Charter's Trying To Kill Recent Merger Conditions Banning Usage Caps, Net Neutrality Violations

from the pay-more-money-for-the-same-product dept

For decades now the FCC has been an expert at imposing utterly meaningless merger conditions. Usually these conditions are proposed by the companies’ themselves, knowing full well these “demands” are utterly hollow — and FCC punishment for ignoring them will be virtually non-existent. The end result has been a rotating tap dance of merger conditions that sound good upon superficial press inspection, but wind up being little more than hot air. It’s a symbiotic relationship where as the telecom sector consolidates (often at the cost of less competition) the FCC gets to pretend it’s not selling consumer welfare down river.

But last year something weird happened.

When Charter proposed its $79 billion acquisition of Time Warner Cable and Bright House Networks, former FCC boss Tom Wheeler brought in net neutrality advocate Marvin Ammori to help hammer out conditions that wound up actually being meaningful. Under the deal, Charter was banned from imposing usage caps, engaging in interconnection shenanigans with content providers like Netflix, or violating net neutrality (even if the rules themselves were killed) for a period of seven years. Charter was also required to expand broadband to 2 million additional locations.

Not too surprisingly, broadband providers and the new incumbent-cozy FCC are getting right to work trying to eliminate those conditions entirely. New FCC boss Ajit Pai is circulating an order that would kill requirements that Charter overbuild into competing ISP territories, something demanded recently in a letter to the FCC by the American Cable Association. As is kind of telecom sector status quo, smaller cable companies say they’ll take their investment ball and go home if the threat of additional, regulator-mandated competition isn’t eliminated:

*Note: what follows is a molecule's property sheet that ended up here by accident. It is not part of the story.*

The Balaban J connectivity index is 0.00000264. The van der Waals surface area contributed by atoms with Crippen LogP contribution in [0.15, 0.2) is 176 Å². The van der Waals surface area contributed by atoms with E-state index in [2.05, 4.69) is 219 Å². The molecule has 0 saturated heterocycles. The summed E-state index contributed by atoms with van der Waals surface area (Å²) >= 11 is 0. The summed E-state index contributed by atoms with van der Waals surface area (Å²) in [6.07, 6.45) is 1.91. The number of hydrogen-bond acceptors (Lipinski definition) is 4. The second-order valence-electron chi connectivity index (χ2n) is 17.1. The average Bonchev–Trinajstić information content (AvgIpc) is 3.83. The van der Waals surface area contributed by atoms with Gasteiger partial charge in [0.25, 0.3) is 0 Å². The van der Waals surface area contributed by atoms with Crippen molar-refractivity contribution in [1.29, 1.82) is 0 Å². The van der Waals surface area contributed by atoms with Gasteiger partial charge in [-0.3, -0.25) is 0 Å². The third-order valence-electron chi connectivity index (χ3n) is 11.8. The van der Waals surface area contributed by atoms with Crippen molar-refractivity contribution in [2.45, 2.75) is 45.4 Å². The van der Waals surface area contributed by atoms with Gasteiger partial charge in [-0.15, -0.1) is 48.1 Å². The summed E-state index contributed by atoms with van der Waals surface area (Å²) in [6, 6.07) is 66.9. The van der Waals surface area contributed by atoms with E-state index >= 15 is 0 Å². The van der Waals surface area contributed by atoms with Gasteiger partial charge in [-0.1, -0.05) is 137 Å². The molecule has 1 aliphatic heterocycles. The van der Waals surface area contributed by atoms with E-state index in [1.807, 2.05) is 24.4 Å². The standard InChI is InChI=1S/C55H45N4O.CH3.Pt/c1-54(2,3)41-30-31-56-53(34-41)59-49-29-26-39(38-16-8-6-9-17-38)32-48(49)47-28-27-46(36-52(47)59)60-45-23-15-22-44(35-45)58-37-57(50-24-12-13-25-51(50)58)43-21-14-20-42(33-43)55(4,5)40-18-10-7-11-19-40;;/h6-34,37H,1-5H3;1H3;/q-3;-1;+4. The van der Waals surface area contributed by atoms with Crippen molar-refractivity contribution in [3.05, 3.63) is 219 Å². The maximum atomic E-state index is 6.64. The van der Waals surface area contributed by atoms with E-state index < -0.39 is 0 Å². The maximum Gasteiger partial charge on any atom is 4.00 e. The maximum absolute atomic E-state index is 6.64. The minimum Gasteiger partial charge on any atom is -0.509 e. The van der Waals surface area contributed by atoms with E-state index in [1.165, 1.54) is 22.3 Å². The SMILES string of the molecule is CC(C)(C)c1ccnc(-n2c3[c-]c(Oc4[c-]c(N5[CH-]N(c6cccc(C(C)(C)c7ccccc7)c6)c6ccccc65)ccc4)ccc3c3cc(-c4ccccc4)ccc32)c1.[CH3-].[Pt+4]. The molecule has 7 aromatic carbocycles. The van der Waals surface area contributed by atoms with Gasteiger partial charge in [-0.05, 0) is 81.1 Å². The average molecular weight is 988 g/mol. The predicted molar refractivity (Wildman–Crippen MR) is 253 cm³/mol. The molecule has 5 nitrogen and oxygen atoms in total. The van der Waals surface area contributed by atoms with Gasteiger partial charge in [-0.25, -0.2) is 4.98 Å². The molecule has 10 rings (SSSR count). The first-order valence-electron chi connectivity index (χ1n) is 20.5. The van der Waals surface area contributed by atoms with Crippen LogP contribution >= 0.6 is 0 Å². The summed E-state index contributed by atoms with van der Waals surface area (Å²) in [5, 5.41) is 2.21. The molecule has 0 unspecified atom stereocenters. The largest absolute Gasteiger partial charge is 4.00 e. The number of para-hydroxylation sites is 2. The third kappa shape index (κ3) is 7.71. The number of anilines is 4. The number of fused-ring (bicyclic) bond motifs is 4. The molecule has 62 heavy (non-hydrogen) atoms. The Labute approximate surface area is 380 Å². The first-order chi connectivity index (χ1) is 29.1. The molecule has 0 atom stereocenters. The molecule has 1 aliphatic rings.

“To respond to growing consumer demand for increased bandwidth, all of us have been planning to upgrade the electronics on our networks and to deploy more fiber closer to customer locations over the next five years (the lifespan of the overbuild condition). Many of us have been planning to extend our networks to serve communities adjacent to our current service territories. But we have been forced to reconsider, scale back, or halt these investments in the wake of the Commission?s order.”

Of course that’s not how competition works, and companies believing they get to choose when you upgrade their networks speaks to the level of competition these companies already see. Elsewhere, broadband industry-funded think tanks like the Competitive Enterprise Institute (CEI) are also pushing Pai to kill off the usage cap ban, trotting out the long-standing industry claim that usage caps are all about fairness:

“…the Order requires New Charter to refrain from imposing ?data caps? or setting “usage-based prices” for its residential broadband Internet access services for seven years after the transaction closes. Given that ?the record makes clear that online video places enormous demands upon the networks of Charter and Time Warner Cable and increases their capital costs,? Commissioner Pai asked a simple question in his dissent: ?Who should bear those costs?” Because the Order concludes that ?all customers must do so equally,? New Charter?s natural response to this condition ?will be to increase prices on all consumers in order to amortize the cost of serving a bandwidth-hungry few.”

Granted if you’ve been paying attention to the usage cap debate, you realize this is a stale canard. Industry executives have acknowledged that caps have nothing to do with network management, and aren’t an effective way to police network congestion anyway. As any earnings report highlights, caps aren’t a financial necessity either, since flat-rate broadband has been incredibly profitable for the industry for years.